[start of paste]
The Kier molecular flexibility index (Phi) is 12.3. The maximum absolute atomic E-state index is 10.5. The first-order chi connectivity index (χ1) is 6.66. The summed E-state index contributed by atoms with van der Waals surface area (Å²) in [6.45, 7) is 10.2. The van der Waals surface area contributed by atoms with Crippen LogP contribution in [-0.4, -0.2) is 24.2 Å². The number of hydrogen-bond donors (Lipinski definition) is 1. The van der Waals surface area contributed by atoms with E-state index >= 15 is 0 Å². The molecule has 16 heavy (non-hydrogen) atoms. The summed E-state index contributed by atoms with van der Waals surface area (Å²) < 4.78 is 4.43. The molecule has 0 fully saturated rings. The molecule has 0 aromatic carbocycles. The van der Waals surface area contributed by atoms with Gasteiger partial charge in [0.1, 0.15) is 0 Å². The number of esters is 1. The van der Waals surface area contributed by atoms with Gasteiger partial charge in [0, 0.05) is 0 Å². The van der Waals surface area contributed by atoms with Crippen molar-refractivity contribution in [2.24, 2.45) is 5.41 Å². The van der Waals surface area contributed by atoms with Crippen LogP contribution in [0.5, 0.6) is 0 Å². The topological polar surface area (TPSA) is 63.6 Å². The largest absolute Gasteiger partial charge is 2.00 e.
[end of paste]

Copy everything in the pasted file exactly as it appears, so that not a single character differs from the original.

The Kier molecular flexibility index (Phi) is 12.3. The maximum absolute atomic E-state index is 10.5. The first-order chi connectivity index (χ1) is 6.66. The summed E-state index contributed by atoms with van der Waals surface area (Å²) in [6.45, 7) is 10.2. The van der Waals surface area contributed by atoms with Crippen LogP contribution in [-0.4, -0.2) is 24.2 Å². The number of hydrogen-bond donors (Lipinski definition) is 1. The van der Waals surface area contributed by atoms with E-state index >= 15 is 0 Å². The molecule has 16 heavy (non-hydrogen) atoms. The summed E-state index contributed by atoms with van der Waals surface area (Å²) < 4.78 is 4.43. The molecule has 0 fully saturated rings. The molecule has 0 aromatic carbocycles. The van der Waals surface area contributed by atoms with Gasteiger partial charge in [0.1, 0.15) is 0 Å². The number of esters is 1. The van der Waals surface area contributed by atoms with Gasteiger partial charge in [0, 0.05) is 0 Å². The van der Waals surface area contributed by atoms with Crippen molar-refractivity contribution in [2.24, 2.45) is 5.41 Å². The van der Waals surface area contributed by atoms with Crippen LogP contribution in [0.5, 0.6) is 0 Å². The topological polar surface area (TPSA) is 63.6 Å². The largest absolute Gasteiger partial charge is 2.00 e.